Many morphologically ergative languages display asymmetries in the extraction of core arguments, sometimes referred to as “syntactic ergativity”: while absolutive arguments (transitive objects and intransitive subjects) extract freely, ergative arguments (transitive subjects) cannot (see e.g. Dixon 1972, 1974; Manning 1996). This is the case in many languages of the Mayan family. In order to extract agents (for focus, question, or relativization), a special construction known as the “Agent Focus” (AF) must be used. These AF constructions have been described as syntactically and semantically transitive, because they contain two non-oblique DP arguments, but morphologically intransitive because the verb appears with only a single agreement marker and takes the intransitive status suffix (Aissen 1999; Stiebels 2006). Though AF constructions have been the topic of much recent work, there is no consensus on how to best analyze them. To complicate matters, in languages of the Q’anjob’alan branch of the Mayan family, the Agent Focus morphology has been extended to another domain: non-finite transitives. This construction is known in Mayanist circles as the “Crazy Antipassive”, and to this point it has remained unexplained.
In this paper we offer a proposal for (i) why some morphologically ergative languages exhibit extraction asymmetries, while others do not; and (ii) how the AF construction circumvents this problem. Through a comparison of Q’anjob’al and Chol we argue for an analysis which unifies the two environments which trigger AF morphology in Q’anjob’al. We propose further that the inability to extract ergative arguments doesnot reflect a problem with the ergative subject, but rather is a problem with how absolutive arguments are licensed in the clause. We argue that the AF morpheme -on circumvents this problem by assigning Case to internal arguments. We show how the appearance of intransitive verbal morphology is connected to this change in Case-assignment properties of these clauses.
WHAT: Jäger’s papers on game-theoretical pragmatics
WHEN: February 18, 2:00PM-3:15PM
We will continue to discuss Jäger’s and related work, this time concentrating more on the technical side of the analyses.
Speaker: Gerhard Jäger, Universität Tübingen
Time: Friday, February 18, 2011, 3:30pm-5pm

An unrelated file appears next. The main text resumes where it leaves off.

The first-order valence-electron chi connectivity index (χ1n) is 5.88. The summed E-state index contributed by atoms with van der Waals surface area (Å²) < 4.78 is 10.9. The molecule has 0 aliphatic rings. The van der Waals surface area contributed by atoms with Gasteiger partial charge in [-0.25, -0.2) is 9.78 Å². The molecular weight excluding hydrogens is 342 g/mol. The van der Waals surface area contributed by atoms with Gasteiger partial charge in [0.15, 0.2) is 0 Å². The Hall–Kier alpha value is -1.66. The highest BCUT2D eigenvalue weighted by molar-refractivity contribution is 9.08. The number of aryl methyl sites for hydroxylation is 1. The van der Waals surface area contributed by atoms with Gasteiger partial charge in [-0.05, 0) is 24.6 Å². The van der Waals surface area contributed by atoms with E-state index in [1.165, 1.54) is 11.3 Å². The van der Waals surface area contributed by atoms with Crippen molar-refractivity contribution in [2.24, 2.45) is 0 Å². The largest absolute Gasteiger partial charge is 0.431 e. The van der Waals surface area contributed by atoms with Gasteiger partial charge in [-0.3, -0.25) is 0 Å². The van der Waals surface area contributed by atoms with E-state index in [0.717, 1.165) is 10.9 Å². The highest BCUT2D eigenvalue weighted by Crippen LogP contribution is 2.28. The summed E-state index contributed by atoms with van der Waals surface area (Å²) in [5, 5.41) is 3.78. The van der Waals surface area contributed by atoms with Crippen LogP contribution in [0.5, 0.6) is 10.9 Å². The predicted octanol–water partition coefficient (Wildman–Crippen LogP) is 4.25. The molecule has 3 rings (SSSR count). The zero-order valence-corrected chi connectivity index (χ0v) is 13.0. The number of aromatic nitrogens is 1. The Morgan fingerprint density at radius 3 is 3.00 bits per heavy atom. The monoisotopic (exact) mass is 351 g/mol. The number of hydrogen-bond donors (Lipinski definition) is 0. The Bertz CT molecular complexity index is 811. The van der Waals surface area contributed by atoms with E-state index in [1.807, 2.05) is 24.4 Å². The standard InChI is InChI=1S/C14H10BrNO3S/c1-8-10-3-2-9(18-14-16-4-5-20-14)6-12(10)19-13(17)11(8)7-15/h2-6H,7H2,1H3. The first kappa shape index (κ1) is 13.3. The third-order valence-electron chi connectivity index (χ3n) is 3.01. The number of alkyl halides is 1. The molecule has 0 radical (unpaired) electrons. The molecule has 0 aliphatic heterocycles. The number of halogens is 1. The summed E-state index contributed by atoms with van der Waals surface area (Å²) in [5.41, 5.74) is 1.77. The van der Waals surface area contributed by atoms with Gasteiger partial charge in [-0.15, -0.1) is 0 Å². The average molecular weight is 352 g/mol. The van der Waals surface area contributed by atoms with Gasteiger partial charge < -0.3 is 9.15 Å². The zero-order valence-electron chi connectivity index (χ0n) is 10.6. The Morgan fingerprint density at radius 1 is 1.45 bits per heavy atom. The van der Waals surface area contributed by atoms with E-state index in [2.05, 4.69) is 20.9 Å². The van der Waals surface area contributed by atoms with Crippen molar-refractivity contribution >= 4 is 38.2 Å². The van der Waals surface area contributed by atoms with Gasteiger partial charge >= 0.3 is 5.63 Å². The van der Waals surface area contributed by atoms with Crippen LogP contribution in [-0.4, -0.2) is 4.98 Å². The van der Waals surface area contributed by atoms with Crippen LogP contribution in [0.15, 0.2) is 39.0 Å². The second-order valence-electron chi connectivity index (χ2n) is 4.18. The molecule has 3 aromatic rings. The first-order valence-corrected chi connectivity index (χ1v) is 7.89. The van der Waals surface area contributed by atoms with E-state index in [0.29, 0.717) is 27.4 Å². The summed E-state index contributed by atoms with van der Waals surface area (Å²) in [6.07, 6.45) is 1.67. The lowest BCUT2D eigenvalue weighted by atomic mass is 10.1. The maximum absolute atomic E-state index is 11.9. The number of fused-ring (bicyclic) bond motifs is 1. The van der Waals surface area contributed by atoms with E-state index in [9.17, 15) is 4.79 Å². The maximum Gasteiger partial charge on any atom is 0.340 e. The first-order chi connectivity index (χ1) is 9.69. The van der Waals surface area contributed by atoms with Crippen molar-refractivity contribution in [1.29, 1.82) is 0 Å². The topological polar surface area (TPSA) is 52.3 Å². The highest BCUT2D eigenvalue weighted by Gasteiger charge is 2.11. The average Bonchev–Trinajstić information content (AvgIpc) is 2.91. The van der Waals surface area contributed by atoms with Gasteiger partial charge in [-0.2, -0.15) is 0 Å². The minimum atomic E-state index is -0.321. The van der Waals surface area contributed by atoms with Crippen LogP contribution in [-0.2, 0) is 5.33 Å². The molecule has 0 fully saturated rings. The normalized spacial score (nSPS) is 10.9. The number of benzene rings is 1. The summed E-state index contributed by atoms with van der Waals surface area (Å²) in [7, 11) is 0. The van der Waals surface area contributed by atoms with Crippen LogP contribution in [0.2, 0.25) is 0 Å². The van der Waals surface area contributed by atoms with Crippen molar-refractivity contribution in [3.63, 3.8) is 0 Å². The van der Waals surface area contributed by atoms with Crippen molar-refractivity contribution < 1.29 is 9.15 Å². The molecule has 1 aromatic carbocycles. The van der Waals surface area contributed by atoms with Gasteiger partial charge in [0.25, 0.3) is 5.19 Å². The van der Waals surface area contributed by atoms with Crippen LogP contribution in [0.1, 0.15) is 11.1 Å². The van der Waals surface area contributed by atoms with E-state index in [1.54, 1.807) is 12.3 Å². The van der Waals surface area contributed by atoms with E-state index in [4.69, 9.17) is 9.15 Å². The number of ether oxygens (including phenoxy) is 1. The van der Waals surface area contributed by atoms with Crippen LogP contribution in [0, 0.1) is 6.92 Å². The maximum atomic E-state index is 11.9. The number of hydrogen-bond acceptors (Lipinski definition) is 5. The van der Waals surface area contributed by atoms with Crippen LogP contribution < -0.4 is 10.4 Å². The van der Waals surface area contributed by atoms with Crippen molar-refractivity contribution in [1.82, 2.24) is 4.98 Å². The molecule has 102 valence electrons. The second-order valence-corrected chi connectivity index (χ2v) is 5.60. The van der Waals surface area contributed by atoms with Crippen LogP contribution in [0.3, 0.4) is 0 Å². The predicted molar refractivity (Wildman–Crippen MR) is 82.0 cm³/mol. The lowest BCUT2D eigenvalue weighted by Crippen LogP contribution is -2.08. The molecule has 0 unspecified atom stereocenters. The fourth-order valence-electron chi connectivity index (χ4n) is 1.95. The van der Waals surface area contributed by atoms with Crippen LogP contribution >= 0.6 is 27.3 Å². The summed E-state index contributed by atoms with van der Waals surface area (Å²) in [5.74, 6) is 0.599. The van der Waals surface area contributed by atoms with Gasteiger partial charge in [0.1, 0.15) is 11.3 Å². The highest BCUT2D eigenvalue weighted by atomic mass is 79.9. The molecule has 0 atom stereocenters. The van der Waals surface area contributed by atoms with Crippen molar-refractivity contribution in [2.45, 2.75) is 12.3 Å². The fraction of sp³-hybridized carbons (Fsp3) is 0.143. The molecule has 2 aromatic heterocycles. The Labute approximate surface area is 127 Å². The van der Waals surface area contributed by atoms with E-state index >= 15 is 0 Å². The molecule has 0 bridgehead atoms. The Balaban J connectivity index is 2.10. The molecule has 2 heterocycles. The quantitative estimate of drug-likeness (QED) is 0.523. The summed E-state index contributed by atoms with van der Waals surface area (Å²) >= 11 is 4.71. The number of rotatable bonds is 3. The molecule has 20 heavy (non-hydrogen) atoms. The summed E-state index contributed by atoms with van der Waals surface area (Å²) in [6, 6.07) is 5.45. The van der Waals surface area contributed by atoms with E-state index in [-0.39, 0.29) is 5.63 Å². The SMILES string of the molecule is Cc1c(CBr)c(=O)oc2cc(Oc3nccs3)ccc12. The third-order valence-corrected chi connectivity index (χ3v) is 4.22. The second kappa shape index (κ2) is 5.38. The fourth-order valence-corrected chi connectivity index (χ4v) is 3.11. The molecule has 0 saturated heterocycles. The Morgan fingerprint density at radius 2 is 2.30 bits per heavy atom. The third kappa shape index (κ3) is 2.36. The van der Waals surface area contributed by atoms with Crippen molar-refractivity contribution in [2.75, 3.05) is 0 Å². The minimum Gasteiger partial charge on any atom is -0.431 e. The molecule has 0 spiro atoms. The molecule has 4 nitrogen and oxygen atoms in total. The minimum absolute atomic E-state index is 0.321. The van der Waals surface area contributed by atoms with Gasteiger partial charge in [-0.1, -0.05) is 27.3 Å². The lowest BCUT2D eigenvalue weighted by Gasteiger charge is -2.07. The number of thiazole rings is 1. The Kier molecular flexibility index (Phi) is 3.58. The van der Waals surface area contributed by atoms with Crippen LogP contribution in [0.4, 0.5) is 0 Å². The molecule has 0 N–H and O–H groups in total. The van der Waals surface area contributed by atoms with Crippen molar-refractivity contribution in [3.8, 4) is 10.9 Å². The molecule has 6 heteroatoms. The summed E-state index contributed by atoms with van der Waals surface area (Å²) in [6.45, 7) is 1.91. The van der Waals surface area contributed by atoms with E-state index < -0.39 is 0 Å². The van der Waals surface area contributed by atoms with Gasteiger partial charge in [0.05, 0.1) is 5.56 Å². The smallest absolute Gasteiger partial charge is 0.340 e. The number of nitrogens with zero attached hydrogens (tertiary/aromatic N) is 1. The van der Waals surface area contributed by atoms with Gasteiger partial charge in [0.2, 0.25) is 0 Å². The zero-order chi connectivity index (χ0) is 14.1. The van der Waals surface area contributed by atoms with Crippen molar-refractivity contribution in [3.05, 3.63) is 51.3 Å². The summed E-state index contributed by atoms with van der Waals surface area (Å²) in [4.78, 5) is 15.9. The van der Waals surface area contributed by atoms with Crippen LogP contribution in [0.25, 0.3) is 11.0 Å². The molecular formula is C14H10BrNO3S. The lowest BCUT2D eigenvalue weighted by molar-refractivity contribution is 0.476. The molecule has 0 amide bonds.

Location: 32-141 (PLEASE NOTE ROOM)
Title: Game Theoretic Pragmatics
Game theory is a mathematical framework that is being used in economics and biology, but also in philosophy, political science and computer science, to study the behavior of multiple agents that are engaged in strategic interaction. It has manifold applications in linguistics as well. In particular, it has been utilized to investigate stability conditions of linguistic features in a large speech community, and to explore the strategic aspects of single speech acts.
The talk gives an introduction into a particular incarnation of this research paradigm, the /Iterated Best Response model/ of game-theoretic pragmatics. It can be seen as a formalization of the neo-Gricean program of pragmatics. Empirical issues touched upon include exhaustivication, free choice readings, ignorance implicatures, embedded implicatures and the pragmatics of measure terms.
There’s a nice interview with David Pesetsky on the MIT News website (triggered by his being named a fellow of the American Association for the Advancement of Science (AAAS), which we reported on recently). David talks about universal grammar and about the relationship between language and music.
This weekend, several grad students in the department (Alya Asarina, Mitcho Erlewine, Michelle Fullwood, Peter Graff, Coppe van Urk) ran a linguistics “mini-event” as part of the Harvard-MIT Mathematics Tournament. Thirty-seven high school students competed in teams to solve Olympiad-style linguistics problems. This was one of the more popular mini-events, and the first to have a room full of participants. The problems, several of which were written specifically for this competition, can be found here, and some solutions are here.
P.S. A special thanks to everyone who test-solved problems for us!